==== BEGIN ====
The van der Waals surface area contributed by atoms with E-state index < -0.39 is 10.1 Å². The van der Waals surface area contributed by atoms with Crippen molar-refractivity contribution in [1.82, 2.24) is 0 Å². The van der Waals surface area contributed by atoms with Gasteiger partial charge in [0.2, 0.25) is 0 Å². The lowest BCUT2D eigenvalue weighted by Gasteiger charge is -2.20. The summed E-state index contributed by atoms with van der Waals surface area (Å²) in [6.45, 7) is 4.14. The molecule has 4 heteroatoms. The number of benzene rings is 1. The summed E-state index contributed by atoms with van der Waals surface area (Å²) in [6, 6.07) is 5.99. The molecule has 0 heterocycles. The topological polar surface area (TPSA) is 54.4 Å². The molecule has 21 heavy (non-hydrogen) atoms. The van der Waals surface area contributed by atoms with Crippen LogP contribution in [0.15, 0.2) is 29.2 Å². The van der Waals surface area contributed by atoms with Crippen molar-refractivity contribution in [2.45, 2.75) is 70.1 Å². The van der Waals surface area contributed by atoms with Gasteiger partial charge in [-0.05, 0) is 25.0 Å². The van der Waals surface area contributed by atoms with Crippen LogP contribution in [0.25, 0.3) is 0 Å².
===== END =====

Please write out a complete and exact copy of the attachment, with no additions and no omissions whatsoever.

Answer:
The van der Waals surface area contributed by atoms with E-state index < -0.39 is 10.1 Å². The van der Waals surface area contributed by atoms with Crippen molar-refractivity contribution in [1.82, 2.24) is 0 Å². The van der Waals surface area contributed by atoms with Gasteiger partial charge in [0.2, 0.25) is 0 Å². The lowest BCUT2D eigenvalue weighted by Gasteiger charge is -2.20. The summed E-state index contributed by atoms with van der Waals surface area (Å²) in [6.45, 7) is 4.14. The molecule has 4 heteroatoms. The number of benzene rings is 1. The summed E-state index contributed by atoms with van der Waals surface area (Å²) in [6, 6.07) is 5.99. The molecule has 0 heterocycles. The topological polar surface area (TPSA) is 54.4 Å². The molecule has 21 heavy (non-hydrogen) atoms. The van der Waals surface area contributed by atoms with Crippen LogP contribution in [0.15, 0.2) is 29.2 Å². The van der Waals surface area contributed by atoms with Crippen molar-refractivity contribution in [2.45, 2.75) is 70.1 Å². The van der Waals surface area contributed by atoms with Gasteiger partial charge in [-0.05, 0) is 25.0 Å². The van der Waals surface area contributed by atoms with Crippen LogP contribution in [0.25, 0.3) is 0 Å².